Mid gold with a touch of amber is the colour of this Rye pale ale from Dungarvan, again named after a local landmark. This is a seasonal release and the first such to be canned by the brewery. It’s got a soft slightly off-white head that hangs about as the bubbles power up. Aromas are citrus-y with a touch of spice. It is fruity and fresh on the palate with a malty background. Lots of irresistible flavour here, amazing harmony throughout, and a refreshing rye bite at the finale.
They say: March 2019 saw the fifth bottle release of our spring seasonal, Mahon Falls Rye Pale Ale, which was first served at festivals in 2012 and went on to become our annual spring release after. Following a two year hiatus, we are delighted to welcome the spring once again with this punchy rye ale in can form.
Best served lightly chilled, from 8-12°C. Try with lighter-flavoured foods like chicken, pork and fish or even with salad dishes. Its fruitiness works really well with the tang of a Wensleydale or Caerphilly style cheese. Try Knockdrinna‘s Laviston or The Little Milk Company‘s Brewer’s Gold.
Geek Bits -
Style: Rye Pale Ale
Hops: Galaxy, Summit, Ella
As with all Dungarvan beers Helvick Gold contains a vitamin-rich yeast sediment in the can which is a by-product of the natural carbonation that occurs in the can. To pour a clear pint, pour out in one go and leave the last drop in the can. However, this is purely for aesthetic reasons and the sediment is absolutely fine to drink.
Dungarvan “Mine Head” American Pale Ale, 5.5%, 440ml can
If you’re going make an American Pale Ale, then it’s going to contain Cascade. Dungarvan though went solo, only Cascade here, and you notice it straightaway with that initial hoppy hit in the aromas, rising from a cloudy body topped by a soft and sinking head. That hoppy hit is easily confirmed by the old finger in the head test - stick it and suck it!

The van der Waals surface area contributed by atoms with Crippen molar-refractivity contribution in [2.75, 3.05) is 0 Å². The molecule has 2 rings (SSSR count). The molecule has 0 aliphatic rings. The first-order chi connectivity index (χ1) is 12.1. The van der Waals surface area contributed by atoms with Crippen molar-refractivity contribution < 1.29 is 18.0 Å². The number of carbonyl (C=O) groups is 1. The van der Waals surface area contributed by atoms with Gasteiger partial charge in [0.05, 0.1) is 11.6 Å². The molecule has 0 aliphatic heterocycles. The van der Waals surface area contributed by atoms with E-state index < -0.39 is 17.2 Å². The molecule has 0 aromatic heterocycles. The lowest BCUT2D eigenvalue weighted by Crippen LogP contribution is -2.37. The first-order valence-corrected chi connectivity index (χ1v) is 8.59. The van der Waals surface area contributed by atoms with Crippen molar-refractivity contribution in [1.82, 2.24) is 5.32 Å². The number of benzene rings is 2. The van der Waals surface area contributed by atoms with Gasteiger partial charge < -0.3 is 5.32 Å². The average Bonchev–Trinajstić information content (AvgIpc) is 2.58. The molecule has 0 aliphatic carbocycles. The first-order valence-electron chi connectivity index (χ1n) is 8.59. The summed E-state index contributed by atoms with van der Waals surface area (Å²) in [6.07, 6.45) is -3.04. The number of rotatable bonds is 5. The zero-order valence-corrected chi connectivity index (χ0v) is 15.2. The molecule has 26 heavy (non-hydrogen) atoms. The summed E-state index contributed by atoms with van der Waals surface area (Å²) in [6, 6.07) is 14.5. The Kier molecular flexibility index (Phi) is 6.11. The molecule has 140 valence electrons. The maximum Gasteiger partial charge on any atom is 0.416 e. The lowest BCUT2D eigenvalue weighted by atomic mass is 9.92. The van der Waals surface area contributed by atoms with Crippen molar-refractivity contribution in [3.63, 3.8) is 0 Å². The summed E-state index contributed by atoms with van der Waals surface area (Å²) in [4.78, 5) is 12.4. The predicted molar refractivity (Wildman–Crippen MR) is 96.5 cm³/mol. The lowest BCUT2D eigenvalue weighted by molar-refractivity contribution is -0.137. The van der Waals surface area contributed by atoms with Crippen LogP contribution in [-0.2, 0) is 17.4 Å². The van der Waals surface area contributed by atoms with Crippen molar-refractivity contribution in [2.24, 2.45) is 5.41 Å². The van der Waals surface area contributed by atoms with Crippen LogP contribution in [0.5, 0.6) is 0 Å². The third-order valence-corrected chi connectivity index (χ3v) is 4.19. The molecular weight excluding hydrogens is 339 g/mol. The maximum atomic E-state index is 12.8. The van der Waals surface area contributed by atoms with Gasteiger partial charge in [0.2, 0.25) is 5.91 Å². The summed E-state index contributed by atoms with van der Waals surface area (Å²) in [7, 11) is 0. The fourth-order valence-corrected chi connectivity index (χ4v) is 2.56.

They say: This is a classic American style pale ale made using only cascade hops, and also dry hopped with Cascade to impart fresh hop aromas. Released in summer 2014, this is now a full time part of of our core range and available in keg, bottle and now in can year round.
And it is citrus all the balanced way, a teeny touch of marmalade sweetness later on and nothing really bitter at that stage. A pleasant and harmonious bottle, sorry can, indeed. Another one for your short list.
Best served lightly chilled, from 8-12°C and you’ll find it versatile at the table, working well with lighter fish or with earthy meats such as lamb or beef. Also excellent with spicy Thai or Vietnamese food, or keep it American with a burger! Great with a creamy camembert-style cheese or a tart sheeps cheese.
Geek Bits -
Style: American Pale Ale